Jonah Hex (2010)
I've never been one to listen to critics (unless it's for a movie that I think is going to be terrible, then I read them to validate my own feelings). I think they are entitled to their own opinion, but I find that the movies they dislike are ones I think are wonderful. Which is why I don't understand why they thought this film was a complete and utter failure. I enjoyed it. I'm guessing it probably stemmed from uber fans who were expecting the movie to be like the comic book and it wasn't. I don't know. I've never read the comic book. But, as I learned at Mile Hi Con, movies and books (a comic book is still a book) have to be different.
This movie pretty much had it all. Bad guys (really cool bad guys who are just evil to the core), antiheroes, damsels in distress (sort of), a plot to destroy the world/U.S., and lots of explosions. Add into that some steam punk and supernatural elements and you're good to go. Maybe I just have simple tastes in films, but this movie kept me entertained. Plus, I really like Josh Brolin, so I had no complaints!
I thought the plot of terrorists working from the inside to bring down the U.S. was very apropo, too. We are still reeling from the events of 911, but we're also far enough removed from them that we can start talking about them through films. Recently, this discussion has taken place in films such as The Hurt Locker and other military films (which I can't remember off the top of my head!). Jonah Hex brings up the same types of fears and issues, but it does it from a fantasy perspective, so there can be a separation between actual events and the audience. It is actually very clever allegory.
Quentin Turnbull is a disgruntled Confederate General who is hell bent on getting revenge on the U.S. He is such a wonderful bad guy because he isn't bogged down with a conscious. He's just bad. He blows up women and children to make a point. He even blows up his own men. (Hmm, who does that sound like in the real world?) But he's smart. Same with his henchman, Burke. He does what he has to do to meet their goals, and he's willing to die for the cause. However, in the course of the film, the bad guys have to be defeated. It's the formula. Since we can't defeat the evil in the real world, we have to have some closure in the fantasy/film world, so the villains are destroyed. It gives the audience a sense of control.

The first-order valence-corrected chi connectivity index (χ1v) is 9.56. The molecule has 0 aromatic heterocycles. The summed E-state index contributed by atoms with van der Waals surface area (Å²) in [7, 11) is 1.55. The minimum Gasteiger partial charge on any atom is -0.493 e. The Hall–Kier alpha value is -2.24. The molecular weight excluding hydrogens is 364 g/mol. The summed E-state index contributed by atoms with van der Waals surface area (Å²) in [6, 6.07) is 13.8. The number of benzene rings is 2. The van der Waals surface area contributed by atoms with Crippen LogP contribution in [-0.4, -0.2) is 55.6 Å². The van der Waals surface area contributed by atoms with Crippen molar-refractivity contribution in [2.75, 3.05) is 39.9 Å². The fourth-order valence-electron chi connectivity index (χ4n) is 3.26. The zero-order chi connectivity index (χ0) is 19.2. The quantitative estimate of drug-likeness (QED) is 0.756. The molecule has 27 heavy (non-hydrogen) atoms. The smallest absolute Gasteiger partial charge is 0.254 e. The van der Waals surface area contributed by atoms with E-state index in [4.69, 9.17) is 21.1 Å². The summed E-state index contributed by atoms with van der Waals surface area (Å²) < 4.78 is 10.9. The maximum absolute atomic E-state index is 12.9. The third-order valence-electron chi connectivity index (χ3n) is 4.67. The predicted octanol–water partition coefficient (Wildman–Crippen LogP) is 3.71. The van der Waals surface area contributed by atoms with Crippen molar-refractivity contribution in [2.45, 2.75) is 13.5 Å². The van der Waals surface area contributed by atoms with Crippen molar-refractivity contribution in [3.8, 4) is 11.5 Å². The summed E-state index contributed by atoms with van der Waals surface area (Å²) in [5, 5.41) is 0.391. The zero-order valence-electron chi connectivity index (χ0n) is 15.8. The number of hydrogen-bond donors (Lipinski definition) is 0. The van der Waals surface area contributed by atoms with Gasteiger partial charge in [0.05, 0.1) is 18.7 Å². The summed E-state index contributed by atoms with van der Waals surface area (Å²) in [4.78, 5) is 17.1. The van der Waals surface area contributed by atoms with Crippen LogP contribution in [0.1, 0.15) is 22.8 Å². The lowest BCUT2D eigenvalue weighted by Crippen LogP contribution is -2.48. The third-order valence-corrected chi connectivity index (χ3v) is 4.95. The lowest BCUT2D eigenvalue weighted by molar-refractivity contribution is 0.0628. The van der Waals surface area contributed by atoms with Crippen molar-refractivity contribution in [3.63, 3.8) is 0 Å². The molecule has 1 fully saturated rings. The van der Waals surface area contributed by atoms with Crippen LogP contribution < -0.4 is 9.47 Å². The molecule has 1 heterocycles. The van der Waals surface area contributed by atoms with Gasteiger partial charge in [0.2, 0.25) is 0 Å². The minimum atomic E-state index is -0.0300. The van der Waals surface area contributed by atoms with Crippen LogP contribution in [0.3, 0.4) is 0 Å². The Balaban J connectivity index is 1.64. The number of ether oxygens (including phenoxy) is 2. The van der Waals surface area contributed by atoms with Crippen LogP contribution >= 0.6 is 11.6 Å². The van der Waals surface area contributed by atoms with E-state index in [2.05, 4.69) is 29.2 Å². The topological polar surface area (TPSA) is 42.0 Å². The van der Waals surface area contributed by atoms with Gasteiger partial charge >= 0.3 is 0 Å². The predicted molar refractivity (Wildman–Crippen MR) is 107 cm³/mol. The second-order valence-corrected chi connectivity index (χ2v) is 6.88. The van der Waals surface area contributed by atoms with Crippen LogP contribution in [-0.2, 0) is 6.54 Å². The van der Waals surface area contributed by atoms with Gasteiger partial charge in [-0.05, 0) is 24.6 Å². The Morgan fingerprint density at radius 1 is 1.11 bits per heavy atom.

As is the trend with movies nowadays, the hero is what can be considered an antihero. He's an antihero because he's not going after the bad guy for the good of the world, he's going after him for his own selfish ends/revenge, even though his defeat benefits everyone. Plus, he does it for the money. Most heroes won't take anything for their services. Jonah was also part of the Confederate Army, but turned on them when they started torching hospitals. There is the notion that he never really believed in the ideals of the Confederacy--he was married to a Native American, he never owned slaves, he turned on his own men--so it's OK for the audience to root for him. Despite the fact that he wears the Confederate hat and coat throughout the entire film, he's still one of us, not one of them. I think part of the reason he has the coat on is to separate him from us. Yeah, he's working as the good guy to rid the world of evil, but he's not exactly the same as us. He's in between worlds, the spiritual and the real, and also straddles the line between good and evil. Again, allegory. The reason he's so affective against the enemy is because he knows how they operate.
All in all, it was a really fun movie and a great social commentary. It had great actors and fabulous explosions. I recommend ignoring what the critics have to say and forming your own opinion about the film.